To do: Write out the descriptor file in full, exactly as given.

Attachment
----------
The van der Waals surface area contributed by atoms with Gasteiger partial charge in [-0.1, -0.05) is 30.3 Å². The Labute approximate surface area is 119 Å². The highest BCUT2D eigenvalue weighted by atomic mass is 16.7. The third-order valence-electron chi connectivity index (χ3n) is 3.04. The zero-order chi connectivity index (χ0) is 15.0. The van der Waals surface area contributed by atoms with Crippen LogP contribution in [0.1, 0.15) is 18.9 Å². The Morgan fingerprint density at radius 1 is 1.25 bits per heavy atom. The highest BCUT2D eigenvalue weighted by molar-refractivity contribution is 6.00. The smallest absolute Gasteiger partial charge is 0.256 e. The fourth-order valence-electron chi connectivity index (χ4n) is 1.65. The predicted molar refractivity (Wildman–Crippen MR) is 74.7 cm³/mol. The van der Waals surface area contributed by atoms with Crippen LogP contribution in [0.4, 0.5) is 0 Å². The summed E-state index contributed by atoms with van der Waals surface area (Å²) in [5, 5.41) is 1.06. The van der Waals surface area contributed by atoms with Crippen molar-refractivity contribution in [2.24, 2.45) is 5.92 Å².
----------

The van der Waals surface area contributed by atoms with Gasteiger partial charge in [-0.1, -0.05) is 30.3 Å². The Labute approximate surface area is 119 Å². The highest BCUT2D eigenvalue weighted by atomic mass is 16.7. The third-order valence-electron chi connectivity index (χ3n) is 3.04. The zero-order chi connectivity index (χ0) is 15.0. The van der Waals surface area contributed by atoms with Crippen LogP contribution in [0.1, 0.15) is 18.9 Å². The Morgan fingerprint density at radius 1 is 1.25 bits per heavy atom. The highest BCUT2D eigenvalue weighted by molar-refractivity contribution is 6.00. The smallest absolute Gasteiger partial charge is 0.256 e. The fourth-order valence-electron chi connectivity index (χ4n) is 1.65. The predicted molar refractivity (Wildman–Crippen MR) is 74.7 cm³/mol. The van der Waals surface area contributed by atoms with Crippen LogP contribution in [0.4, 0.5) is 0 Å². The summed E-state index contributed by atoms with van der Waals surface area (Å²) in [5, 5.41) is 1.06. The van der Waals surface area contributed by atoms with Crippen molar-refractivity contribution in [2.24, 2.45) is 5.92 Å².